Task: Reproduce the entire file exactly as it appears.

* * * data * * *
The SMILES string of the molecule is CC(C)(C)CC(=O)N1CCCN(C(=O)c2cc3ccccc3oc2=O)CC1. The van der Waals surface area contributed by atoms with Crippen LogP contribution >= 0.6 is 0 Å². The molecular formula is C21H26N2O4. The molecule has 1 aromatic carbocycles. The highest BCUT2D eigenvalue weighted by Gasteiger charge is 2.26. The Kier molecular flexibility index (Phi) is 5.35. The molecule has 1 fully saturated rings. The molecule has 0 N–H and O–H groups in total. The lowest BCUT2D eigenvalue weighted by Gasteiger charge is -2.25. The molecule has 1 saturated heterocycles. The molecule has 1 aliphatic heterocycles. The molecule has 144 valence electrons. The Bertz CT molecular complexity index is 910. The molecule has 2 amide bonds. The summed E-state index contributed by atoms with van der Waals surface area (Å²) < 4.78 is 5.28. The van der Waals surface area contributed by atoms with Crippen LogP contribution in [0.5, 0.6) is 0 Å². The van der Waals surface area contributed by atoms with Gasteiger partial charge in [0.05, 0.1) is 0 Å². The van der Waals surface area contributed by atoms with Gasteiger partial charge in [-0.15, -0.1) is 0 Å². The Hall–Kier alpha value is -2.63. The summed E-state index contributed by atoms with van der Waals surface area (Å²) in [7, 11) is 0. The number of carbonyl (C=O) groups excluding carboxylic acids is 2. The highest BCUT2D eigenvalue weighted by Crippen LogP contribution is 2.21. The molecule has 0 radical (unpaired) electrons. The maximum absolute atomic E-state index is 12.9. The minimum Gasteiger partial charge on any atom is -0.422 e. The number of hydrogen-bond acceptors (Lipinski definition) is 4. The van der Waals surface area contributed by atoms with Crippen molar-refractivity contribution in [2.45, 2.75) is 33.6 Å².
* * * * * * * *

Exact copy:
The SMILES string of the molecule is CC(C)(C)CC(=O)N1CCCN(C(=O)c2cc3ccccc3oc2=O)CC1. The van der Waals surface area contributed by atoms with Crippen LogP contribution >= 0.6 is 0 Å². The molecular formula is C21H26N2O4. The molecule has 1 aromatic carbocycles. The highest BCUT2D eigenvalue weighted by Gasteiger charge is 2.26. The Kier molecular flexibility index (Phi) is 5.35. The molecule has 1 fully saturated rings. The molecule has 0 N–H and O–H groups in total. The lowest BCUT2D eigenvalue weighted by Gasteiger charge is -2.25. The molecule has 1 saturated heterocycles. The molecule has 1 aliphatic heterocycles. The molecule has 144 valence electrons. The Bertz CT molecular complexity index is 910. The molecule has 2 amide bonds. The summed E-state index contributed by atoms with van der Waals surface area (Å²) < 4.78 is 5.28. The van der Waals surface area contributed by atoms with Crippen LogP contribution in [0.5, 0.6) is 0 Å². The van der Waals surface area contributed by atoms with Gasteiger partial charge in [0.05, 0.1) is 0 Å². The van der Waals surface area contributed by atoms with Gasteiger partial charge in [-0.15, -0.1) is 0 Å². The Hall–Kier alpha value is -2.63. The summed E-state index contributed by atoms with van der Waals surface area (Å²) in [7, 11) is 0. The number of carbonyl (C=O) groups excluding carboxylic acids is 2. The highest BCUT2D eigenvalue weighted by Crippen LogP contribution is 2.21. The molecule has 0 radical (unpaired) electrons. The maximum absolute atomic E-state index is 12.9. The minimum Gasteiger partial charge on any atom is -0.422 e. The number of hydrogen-bond acceptors (Lipinski definition) is 4. The van der Waals surface area contributed by atoms with Crippen molar-refractivity contribution in [2.45, 2.75) is 33.6 Å².